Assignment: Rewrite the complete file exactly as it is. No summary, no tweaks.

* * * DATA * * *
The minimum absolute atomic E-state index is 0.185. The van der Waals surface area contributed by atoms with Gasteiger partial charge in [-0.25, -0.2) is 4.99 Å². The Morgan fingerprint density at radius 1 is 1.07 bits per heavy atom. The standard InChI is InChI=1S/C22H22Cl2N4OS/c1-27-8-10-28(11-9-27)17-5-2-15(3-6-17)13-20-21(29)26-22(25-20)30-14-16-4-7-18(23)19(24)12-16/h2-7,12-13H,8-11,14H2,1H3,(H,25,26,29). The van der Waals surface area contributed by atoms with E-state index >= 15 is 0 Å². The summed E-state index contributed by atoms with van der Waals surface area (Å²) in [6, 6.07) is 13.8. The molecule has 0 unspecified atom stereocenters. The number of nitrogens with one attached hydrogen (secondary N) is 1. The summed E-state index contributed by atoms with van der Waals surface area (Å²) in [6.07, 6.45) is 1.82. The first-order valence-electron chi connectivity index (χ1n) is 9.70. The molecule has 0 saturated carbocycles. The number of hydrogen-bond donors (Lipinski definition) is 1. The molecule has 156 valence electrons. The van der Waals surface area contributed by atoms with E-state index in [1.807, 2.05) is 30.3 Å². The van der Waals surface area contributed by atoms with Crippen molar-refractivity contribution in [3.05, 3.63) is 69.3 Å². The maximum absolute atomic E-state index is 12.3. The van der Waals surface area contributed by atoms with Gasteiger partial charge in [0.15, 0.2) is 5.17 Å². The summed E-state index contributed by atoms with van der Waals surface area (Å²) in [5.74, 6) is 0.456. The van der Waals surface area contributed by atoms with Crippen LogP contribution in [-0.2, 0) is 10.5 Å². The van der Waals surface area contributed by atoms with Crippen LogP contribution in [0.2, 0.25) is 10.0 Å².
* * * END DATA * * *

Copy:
The minimum absolute atomic E-state index is 0.185. The van der Waals surface area contributed by atoms with Gasteiger partial charge in [-0.25, -0.2) is 4.99 Å². The Morgan fingerprint density at radius 1 is 1.07 bits per heavy atom. The standard InChI is InChI=1S/C22H22Cl2N4OS/c1-27-8-10-28(11-9-27)17-5-2-15(3-6-17)13-20-21(29)26-22(25-20)30-14-16-4-7-18(23)19(24)12-16/h2-7,12-13H,8-11,14H2,1H3,(H,25,26,29). The van der Waals surface area contributed by atoms with E-state index >= 15 is 0 Å². The summed E-state index contributed by atoms with van der Waals surface area (Å²) in [6, 6.07) is 13.8. The molecule has 0 unspecified atom stereocenters. The number of nitrogens with one attached hydrogen (secondary N) is 1. The summed E-state index contributed by atoms with van der Waals surface area (Å²) in [6.07, 6.45) is 1.82. The first-order valence-electron chi connectivity index (χ1n) is 9.70. The molecule has 0 saturated carbocycles. The number of hydrogen-bond donors (Lipinski definition) is 1. The molecule has 156 valence electrons. The van der Waals surface area contributed by atoms with E-state index in [1.807, 2.05) is 30.3 Å². The van der Waals surface area contributed by atoms with Crippen molar-refractivity contribution in [3.05, 3.63) is 69.3 Å². The maximum absolute atomic E-state index is 12.3. The van der Waals surface area contributed by atoms with Gasteiger partial charge in [0.15, 0.2) is 5.17 Å². The summed E-state index contributed by atoms with van der Waals surface area (Å²) in [5.74, 6) is 0.456. The van der Waals surface area contributed by atoms with Crippen LogP contribution in [-0.2, 0) is 10.5 Å². The van der Waals surface area contributed by atoms with Crippen LogP contribution in [0.2, 0.25) is 10.0 Å².